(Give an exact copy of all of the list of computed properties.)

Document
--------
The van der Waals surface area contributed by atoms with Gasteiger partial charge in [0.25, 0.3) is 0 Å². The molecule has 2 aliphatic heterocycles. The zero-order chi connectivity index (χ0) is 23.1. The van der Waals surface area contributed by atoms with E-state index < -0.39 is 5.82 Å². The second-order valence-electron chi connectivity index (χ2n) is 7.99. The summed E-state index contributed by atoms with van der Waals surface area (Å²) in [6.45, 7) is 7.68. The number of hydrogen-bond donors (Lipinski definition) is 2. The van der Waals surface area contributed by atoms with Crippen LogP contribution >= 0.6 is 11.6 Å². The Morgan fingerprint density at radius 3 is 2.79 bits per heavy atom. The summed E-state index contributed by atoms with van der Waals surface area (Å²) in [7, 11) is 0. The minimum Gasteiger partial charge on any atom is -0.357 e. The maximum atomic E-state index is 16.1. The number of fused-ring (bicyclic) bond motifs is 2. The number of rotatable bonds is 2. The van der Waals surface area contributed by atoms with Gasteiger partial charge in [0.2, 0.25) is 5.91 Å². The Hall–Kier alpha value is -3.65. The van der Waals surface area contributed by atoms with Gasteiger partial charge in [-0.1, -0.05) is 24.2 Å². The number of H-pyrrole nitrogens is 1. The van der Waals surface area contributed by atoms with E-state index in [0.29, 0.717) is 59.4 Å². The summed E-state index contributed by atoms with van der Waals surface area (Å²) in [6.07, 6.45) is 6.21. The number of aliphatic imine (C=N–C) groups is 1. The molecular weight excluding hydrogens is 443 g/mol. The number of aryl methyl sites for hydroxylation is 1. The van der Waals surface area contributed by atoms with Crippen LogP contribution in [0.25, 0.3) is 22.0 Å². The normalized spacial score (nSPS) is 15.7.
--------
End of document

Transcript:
The van der Waals surface area contributed by atoms with Gasteiger partial charge in [0.25, 0.3) is 0 Å². The molecule has 2 aliphatic heterocycles. The zero-order chi connectivity index (χ0) is 23.1. The van der Waals surface area contributed by atoms with E-state index < -0.39 is 5.82 Å². The second-order valence-electron chi connectivity index (χ2n) is 7.99. The summed E-state index contributed by atoms with van der Waals surface area (Å²) in [6.45, 7) is 7.68. The number of hydrogen-bond donors (Lipinski definition) is 2. The van der Waals surface area contributed by atoms with Crippen LogP contribution >= 0.6 is 11.6 Å². The Morgan fingerprint density at radius 3 is 2.79 bits per heavy atom. The summed E-state index contributed by atoms with van der Waals surface area (Å²) in [7, 11) is 0. The minimum Gasteiger partial charge on any atom is -0.357 e. The maximum atomic E-state index is 16.1. The number of fused-ring (bicyclic) bond motifs is 2. The number of rotatable bonds is 2. The van der Waals surface area contributed by atoms with Gasteiger partial charge in [0.2, 0.25) is 5.91 Å². The Hall–Kier alpha value is -3.65. The van der Waals surface area contributed by atoms with Gasteiger partial charge in [-0.1, -0.05) is 24.2 Å². The number of H-pyrrole nitrogens is 1. The van der Waals surface area contributed by atoms with E-state index in [0.29, 0.717) is 59.4 Å². The summed E-state index contributed by atoms with van der Waals surface area (Å²) in [6.07, 6.45) is 6.21. The number of aliphatic imine (C=N–C) groups is 1. The molecular weight excluding hydrogens is 443 g/mol. The number of aryl methyl sites for hydroxylation is 1. The van der Waals surface area contributed by atoms with Crippen LogP contribution in [0.25, 0.3) is 22.0 Å². The normalized spacial score (nSPS) is 15.7.